If you’ve read about my travel plans for the rest of this year, you know that I was in Yercaud about two weeks back. Yercaud is just 4 and a half hours away from Bangalore (where I live), in the neighbouring state of Tamil Nadu.
One of the biggest pleasures of travelling from Bangalore to almost any city in Tamil Nadu, for me, are the beautifully laid out roads which are only made better by the rows and rows of trees and fields and mountains that bracket it almost throughout the journey. The definition of an ideal road trip? I think so.
So before I go into details of Yercaud itself, I wanted to give you guys a glimpse of the road trip.
We started out at 7 AM, which is a little later than I would recommend. This is only because the traffic at Electronic City, through which you exit the city towards Tamil Nadu and Kerala, tends to start early and you don’t want to start your road trip sitting in a jam, do you? If you take off at about 6 AM like I did on the road trip to Coimbatore, driving through Electronic City is a breeze and you might even catch a pretty brilliant sunrise. Fortunately, the traffic was yet to pick up and we managed to get out of the city fast enough.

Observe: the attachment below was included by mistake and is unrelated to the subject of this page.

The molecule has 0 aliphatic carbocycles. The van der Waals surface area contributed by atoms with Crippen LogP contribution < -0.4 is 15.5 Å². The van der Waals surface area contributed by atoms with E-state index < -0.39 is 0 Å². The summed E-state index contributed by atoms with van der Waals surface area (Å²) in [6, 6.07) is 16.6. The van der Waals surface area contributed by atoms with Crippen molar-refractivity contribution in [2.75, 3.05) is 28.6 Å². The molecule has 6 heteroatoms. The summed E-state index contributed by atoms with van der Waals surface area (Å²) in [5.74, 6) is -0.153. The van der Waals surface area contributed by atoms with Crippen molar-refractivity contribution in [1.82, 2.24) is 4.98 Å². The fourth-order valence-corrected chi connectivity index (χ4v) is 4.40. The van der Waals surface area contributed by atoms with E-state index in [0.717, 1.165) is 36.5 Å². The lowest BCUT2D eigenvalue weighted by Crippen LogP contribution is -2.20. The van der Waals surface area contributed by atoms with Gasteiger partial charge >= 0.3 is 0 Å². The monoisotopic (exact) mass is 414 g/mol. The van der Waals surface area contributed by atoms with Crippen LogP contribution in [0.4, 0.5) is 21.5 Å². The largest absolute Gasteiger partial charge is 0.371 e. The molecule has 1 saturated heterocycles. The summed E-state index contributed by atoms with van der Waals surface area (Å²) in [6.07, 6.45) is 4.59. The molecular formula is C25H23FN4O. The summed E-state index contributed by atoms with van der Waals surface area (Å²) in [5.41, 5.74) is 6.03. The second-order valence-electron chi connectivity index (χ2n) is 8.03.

I’m not a breakfast person but I always look forward to it on the way to Tamil Nadu. As much as I love my city, I have to stay true to the fact that I am Tamilian and well, nobody makes a south Indian breakfast better. Pillow-soft idlis, crisp buttery dosas, ghee-laden pongal accompanied by piping hot, spicy sambhar and coconut chutney that has the slightest kick of green chillies. When you wake up early and just shovel yourself into a car for a journey that will last a good couple of hours, this is the kind of breakfast you want to start off with.
I didn’t stop to take pictures of my food (this time!) but after this stop, it was nothing but smooth sailing.
After you pass Salem, you get off the National Highway and enter smaller towns that dot the route to Yercaud like Dharmapuri, Kanavaipudur, Nagalur.
As we started the climb up towards Yercaud, the roads got narrower and windier, hair-pin bends at almost every corner and there was a nip in the air. We were finally in the mountains.